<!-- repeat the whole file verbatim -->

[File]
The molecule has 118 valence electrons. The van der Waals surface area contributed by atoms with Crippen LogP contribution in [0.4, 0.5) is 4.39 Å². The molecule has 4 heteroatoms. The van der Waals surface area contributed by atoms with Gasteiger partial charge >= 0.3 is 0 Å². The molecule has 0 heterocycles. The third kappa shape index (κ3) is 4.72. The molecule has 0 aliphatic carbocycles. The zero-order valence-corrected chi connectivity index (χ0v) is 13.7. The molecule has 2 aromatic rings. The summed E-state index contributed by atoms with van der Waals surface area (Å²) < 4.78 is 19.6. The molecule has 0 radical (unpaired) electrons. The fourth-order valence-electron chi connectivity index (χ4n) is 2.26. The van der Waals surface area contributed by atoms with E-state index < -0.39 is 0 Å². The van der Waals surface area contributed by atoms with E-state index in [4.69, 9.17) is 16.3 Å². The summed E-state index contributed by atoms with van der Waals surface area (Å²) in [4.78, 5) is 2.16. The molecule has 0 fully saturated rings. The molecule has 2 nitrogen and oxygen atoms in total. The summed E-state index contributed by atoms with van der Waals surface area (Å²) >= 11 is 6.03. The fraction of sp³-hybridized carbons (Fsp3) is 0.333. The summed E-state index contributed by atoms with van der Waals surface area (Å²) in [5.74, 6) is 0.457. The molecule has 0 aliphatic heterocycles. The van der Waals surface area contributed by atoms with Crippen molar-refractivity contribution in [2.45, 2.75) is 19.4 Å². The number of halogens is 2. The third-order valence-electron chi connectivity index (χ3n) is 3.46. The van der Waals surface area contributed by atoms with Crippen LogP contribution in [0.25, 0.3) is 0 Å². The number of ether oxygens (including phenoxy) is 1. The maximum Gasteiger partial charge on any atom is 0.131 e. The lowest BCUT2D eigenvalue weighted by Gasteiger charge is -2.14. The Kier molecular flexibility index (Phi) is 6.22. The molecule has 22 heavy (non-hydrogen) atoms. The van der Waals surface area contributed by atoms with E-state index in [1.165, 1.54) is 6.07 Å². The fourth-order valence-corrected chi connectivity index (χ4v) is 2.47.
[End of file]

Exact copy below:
The molecule has 118 valence electrons. The van der Waals surface area contributed by atoms with Crippen LogP contribution in [0.4, 0.5) is 4.39 Å². The molecule has 4 heteroatoms. The van der Waals surface area contributed by atoms with Gasteiger partial charge >= 0.3 is 0 Å². The molecule has 0 heterocycles. The third kappa shape index (κ3) is 4.72. The molecule has 0 aliphatic carbocycles. The zero-order valence-corrected chi connectivity index (χ0v) is 13.7. The molecule has 2 aromatic rings. The summed E-state index contributed by atoms with van der Waals surface area (Å²) < 4.78 is 19.6. The molecule has 0 radical (unpaired) electrons. The fourth-order valence-electron chi connectivity index (χ4n) is 2.26. The van der Waals surface area contributed by atoms with E-state index < -0.39 is 0 Å². The van der Waals surface area contributed by atoms with E-state index in [4.69, 9.17) is 16.3 Å². The summed E-state index contributed by atoms with van der Waals surface area (Å²) in [4.78, 5) is 2.16. The molecule has 0 fully saturated rings. The molecule has 2 nitrogen and oxygen atoms in total. The summed E-state index contributed by atoms with van der Waals surface area (Å²) >= 11 is 6.03. The fraction of sp³-hybridized carbons (Fsp3) is 0.333. The summed E-state index contributed by atoms with van der Waals surface area (Å²) in [5.74, 6) is 0.457. The molecule has 0 aliphatic heterocycles. The van der Waals surface area contributed by atoms with Crippen molar-refractivity contribution in [2.45, 2.75) is 19.4 Å². The number of halogens is 2. The third-order valence-electron chi connectivity index (χ3n) is 3.46. The van der Waals surface area contributed by atoms with Crippen LogP contribution in [0.25, 0.3) is 0 Å². The number of ether oxygens (including phenoxy) is 1. The maximum Gasteiger partial charge on any atom is 0.131 e. The lowest BCUT2D eigenvalue weighted by Gasteiger charge is -2.14. The Kier molecular flexibility index (Phi) is 6.22. The molecule has 22 heavy (non-hydrogen) atoms. The van der Waals surface area contributed by atoms with E-state index in [1.165, 1.54) is 6.07 Å². The fourth-order valence-corrected chi connectivity index (χ4v) is 2.47.